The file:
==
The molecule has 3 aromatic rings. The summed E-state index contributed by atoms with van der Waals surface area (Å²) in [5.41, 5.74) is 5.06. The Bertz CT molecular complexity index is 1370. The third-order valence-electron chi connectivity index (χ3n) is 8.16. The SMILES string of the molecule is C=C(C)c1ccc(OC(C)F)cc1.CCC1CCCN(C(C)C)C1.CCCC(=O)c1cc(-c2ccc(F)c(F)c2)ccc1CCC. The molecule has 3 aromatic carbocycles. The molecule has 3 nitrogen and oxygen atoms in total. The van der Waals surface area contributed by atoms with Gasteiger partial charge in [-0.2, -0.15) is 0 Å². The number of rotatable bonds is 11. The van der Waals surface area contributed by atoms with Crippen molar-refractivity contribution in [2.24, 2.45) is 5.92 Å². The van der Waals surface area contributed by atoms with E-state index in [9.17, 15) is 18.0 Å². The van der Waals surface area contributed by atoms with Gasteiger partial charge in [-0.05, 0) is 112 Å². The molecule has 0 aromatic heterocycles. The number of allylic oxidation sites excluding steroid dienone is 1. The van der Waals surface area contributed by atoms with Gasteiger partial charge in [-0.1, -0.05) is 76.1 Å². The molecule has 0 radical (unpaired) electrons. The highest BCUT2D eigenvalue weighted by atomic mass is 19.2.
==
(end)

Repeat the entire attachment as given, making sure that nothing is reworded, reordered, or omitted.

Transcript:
The molecule has 3 aromatic rings. The summed E-state index contributed by atoms with van der Waals surface area (Å²) in [5.41, 5.74) is 5.06. The Bertz CT molecular complexity index is 1370. The third-order valence-electron chi connectivity index (χ3n) is 8.16. The SMILES string of the molecule is C=C(C)c1ccc(OC(C)F)cc1.CCC1CCCN(C(C)C)C1.CCCC(=O)c1cc(-c2ccc(F)c(F)c2)ccc1CCC. The molecule has 3 aromatic carbocycles. The molecule has 3 nitrogen and oxygen atoms in total. The van der Waals surface area contributed by atoms with Gasteiger partial charge in [-0.2, -0.15) is 0 Å². The number of rotatable bonds is 11. The van der Waals surface area contributed by atoms with Crippen molar-refractivity contribution in [2.24, 2.45) is 5.92 Å². The van der Waals surface area contributed by atoms with E-state index in [9.17, 15) is 18.0 Å². The van der Waals surface area contributed by atoms with Gasteiger partial charge in [-0.05, 0) is 112 Å². The molecule has 0 aromatic heterocycles. The number of allylic oxidation sites excluding steroid dienone is 1. The van der Waals surface area contributed by atoms with Gasteiger partial charge in [-0.1, -0.05) is 76.1 Å². The molecule has 0 radical (unpaired) electrons. The highest BCUT2D eigenvalue weighted by atomic mass is 19.2.